This is to point out what were to me the two most memorable works out of a show rich with intriguing and unfamiliar works.

A note on revisionism: in this show, in the Abstraction show at MoMA, and the Gutai show at the Guggenheim, there is clearly an effort to familiarize viewers with an international roster of artists who in the past have been overlooked by a Eurocentric, even just France-centric, view of modernism. I wrote about how the MoMA show was organized geographically but emphasized an international network of artists, writers, composers and dancers; and that unlike many I had already learned a good deal about Gutai, a major modern movement that took place in Japan. Likewise, the Morgan show intersperses among the major Western European and American players, Eastern European, Japanese, South American and Mexican surrealists. Given the still-relevant critiques of the Western-centric bias of art history, it is heartening to see that such commentary is actively being taken to heart–canons are being revised, in the best possible way (at least in these cases).

A note on the didactics: the wall texts highlighted notable artists, vocabulary words and concepts by bumping up their size and setting them in a variety of modern and playful fonts. I thought this was a great way to make the texts accessible to those not versed in the material, and who may want to skim but still learn and enjoy, rather than take a reading test.

A note about the building: this was the first time I had been to the Morgan since it was renovated. I know this renovation was critiqued for remaking the Morgan in the guise of any other museum: you now enter through a modernist atrium, rather than stepping into what was a turn-of-the-century mansion designed by Charles McKim, who also designed the Bowdoin Art Museum. The Isabella Stuart Gardner recently underwent a similar transformation, though I haven’t visited it since then. I certainly bemoan the loss of enchantment, the sense of stepping immediately into a different time. It’s hard, however, not to feel comfortably at ease in the spacious, skylit entryway–we’re so used to such anesthetized spaces (though the Morgan atrium is not without character).

Coming up: what I’ve been reading, some fantasy exhibitions, and a long overdue post about repatriation issues…

CAA Interlude 2: Guggenheim Gutai

I’d say even among art people I know more than most (who aren’t Asian art specialists) about the postwar Japanese movement Gutai. A college art history professor included it as part of the narrative of “modernism and the neo-avant-gardes,” as the class was called; and last year I attended a symposium at Harvard that served as a workshop for the exhibition now on view at the Guggenheim, Gutai: Splendid Playground.

The opening reception of CAA was held at the Guggenheim and offered a preview of the show, but I opted out of this in favor of dinner with my family. I wasn’t sure I’d get another chance while I was there, and thought I would have to make a special trip back to the city before it closed, but I ended up with a friend in town on Saturday afternoon and enough time for us to go on an art adventure.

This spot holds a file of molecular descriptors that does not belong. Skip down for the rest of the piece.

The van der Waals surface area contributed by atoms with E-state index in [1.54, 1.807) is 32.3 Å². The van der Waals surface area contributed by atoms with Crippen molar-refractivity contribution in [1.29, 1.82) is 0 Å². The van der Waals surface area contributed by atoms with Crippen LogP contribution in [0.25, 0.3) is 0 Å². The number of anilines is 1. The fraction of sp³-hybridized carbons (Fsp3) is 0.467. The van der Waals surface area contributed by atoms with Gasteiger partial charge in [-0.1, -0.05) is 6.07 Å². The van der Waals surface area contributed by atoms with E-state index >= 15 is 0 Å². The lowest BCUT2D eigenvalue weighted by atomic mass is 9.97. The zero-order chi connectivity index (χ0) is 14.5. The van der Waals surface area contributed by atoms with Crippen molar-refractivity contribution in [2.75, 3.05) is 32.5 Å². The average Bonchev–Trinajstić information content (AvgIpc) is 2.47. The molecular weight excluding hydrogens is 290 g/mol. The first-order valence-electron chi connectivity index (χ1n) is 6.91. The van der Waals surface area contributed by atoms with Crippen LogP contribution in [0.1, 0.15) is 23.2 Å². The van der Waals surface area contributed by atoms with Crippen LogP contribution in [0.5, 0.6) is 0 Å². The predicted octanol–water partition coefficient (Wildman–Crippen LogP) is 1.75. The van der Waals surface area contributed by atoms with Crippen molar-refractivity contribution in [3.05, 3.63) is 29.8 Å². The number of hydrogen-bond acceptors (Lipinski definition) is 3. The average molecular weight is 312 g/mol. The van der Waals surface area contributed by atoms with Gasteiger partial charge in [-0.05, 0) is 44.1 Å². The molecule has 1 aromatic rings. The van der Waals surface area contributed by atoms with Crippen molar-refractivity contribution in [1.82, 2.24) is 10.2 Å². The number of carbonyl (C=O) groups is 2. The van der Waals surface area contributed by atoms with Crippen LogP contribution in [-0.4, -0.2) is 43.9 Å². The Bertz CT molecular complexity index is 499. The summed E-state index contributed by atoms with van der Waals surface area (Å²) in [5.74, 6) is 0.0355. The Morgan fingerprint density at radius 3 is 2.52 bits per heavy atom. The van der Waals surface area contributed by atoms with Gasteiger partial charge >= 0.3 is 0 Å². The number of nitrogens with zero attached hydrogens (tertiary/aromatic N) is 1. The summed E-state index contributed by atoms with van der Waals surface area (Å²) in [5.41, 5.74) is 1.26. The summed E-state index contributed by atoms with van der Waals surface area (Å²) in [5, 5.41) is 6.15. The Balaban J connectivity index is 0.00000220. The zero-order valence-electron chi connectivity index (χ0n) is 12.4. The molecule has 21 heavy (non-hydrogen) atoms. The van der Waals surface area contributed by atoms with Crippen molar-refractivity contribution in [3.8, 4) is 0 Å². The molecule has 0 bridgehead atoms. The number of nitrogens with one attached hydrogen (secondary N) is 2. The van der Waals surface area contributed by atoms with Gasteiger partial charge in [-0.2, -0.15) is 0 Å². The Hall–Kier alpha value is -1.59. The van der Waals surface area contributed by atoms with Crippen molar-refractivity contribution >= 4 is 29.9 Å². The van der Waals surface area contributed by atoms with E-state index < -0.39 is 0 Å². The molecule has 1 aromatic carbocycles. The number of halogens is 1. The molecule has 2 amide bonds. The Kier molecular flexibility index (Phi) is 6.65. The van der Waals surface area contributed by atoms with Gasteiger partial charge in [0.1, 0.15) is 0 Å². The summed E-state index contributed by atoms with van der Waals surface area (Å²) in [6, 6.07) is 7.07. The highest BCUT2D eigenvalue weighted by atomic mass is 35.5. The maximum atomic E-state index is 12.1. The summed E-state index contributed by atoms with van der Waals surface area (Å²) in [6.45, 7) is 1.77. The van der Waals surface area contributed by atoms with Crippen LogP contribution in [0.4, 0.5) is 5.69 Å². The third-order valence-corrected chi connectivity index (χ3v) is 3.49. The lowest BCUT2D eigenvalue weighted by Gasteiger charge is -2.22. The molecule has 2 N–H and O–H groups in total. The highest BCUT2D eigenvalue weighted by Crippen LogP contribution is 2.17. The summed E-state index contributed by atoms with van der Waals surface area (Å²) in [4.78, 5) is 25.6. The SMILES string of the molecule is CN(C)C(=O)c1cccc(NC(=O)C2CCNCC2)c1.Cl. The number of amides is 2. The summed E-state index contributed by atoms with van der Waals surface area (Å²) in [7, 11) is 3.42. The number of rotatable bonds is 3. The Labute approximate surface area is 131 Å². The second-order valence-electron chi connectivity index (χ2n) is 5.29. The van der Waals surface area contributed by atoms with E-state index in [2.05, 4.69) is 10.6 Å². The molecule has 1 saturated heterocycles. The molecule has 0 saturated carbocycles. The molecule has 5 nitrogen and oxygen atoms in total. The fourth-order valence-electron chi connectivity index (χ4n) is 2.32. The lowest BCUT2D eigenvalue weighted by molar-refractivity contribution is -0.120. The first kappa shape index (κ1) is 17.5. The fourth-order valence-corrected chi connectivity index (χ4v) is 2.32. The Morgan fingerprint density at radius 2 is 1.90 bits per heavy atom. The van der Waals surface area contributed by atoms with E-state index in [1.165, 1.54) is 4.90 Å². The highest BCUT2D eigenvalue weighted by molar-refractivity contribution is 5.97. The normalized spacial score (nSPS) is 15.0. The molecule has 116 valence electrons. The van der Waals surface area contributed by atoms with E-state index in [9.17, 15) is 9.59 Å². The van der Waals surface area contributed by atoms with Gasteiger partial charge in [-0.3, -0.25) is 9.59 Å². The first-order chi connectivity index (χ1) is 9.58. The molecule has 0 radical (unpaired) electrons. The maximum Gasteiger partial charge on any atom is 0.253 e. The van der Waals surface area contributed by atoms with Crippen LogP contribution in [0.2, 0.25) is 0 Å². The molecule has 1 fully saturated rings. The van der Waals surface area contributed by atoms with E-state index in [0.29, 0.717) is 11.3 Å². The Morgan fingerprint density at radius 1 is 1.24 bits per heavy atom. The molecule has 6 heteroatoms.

To quote the Guggenheim’s description, the members of the Gutai movement

explored new art forms combining performance, painting, and interactive environments, and realized an “international common ground” of experimental art through the worldwide reach of their exhibition and publication activities.

The typical narrative has them inspired by the example of Jackson Pollock’s action painting, and while this may be true to a degree, scholars no longer want to give all the credit to western influence, citing the movement as growing out of/reacting against previous Japanese art and the postwar political climate. Nonetheless, a certain creative misreading of Pollock can be useful to explain their modus operandi, just as it can be used to explain Helen Frankenthaler’s stain technique or Allan Kaprow’s happenings.

Often more interested in chance processes and performative actions than final products, Gutai artists made paintings with their feet, remote-controlled cars, vibrators, glass bottles of paint thrown and smashed on the canvas. They made works of art by wrestling with mud and smashing through paper screens. Several of their key exhibitions took place outdoors or in other found spaces, where atmospheric and ephemeral artworks required the viewers’ participation to be activated.

Gutai 2nd Outdoor Exhibition, Ashiya Park (1956)

Gutai 2nd Outdoor Exhibition, Ashiya Park (1956)

Many of their artistic activities were somewhat violent in nature–several labels in the Guggenheim mention cuts, bruises and concussions sustained by the artists–thereby signaling a break with the past, one that so recently included two atomic bombs. But the movement maintained an overall playful tone, one that the Guggenheim generally conveys well, and not just with the exhibition title.

You enter the rotunda to a recreation of Motonaga Sadamasa’s Work (Water), 1956.* Made of polyethylene tubes filled with colored water, the original work was hung from trees in one of the first Gutai exhibitions, which took place outside. Though this same work hung in the rotunda does set the right tone for the show, I found myself wishing it was as enchanting as it must have been outside, with the sunlight gleaming through. Similarly with Yamazaki Tsuruko’s Work (Red Cube), 1956: stepping inside this red canvas cube with the sunlight lighting up the space and the top open to the sky must have been quite an experience; to do so in the gallery was a big shrug.

Motonaga Sadamasa, Work (Water), 1956, recreated for the Guggenheim

Motonaga Sadamasa, Work (Water), 1956, recreated for the Guggenheim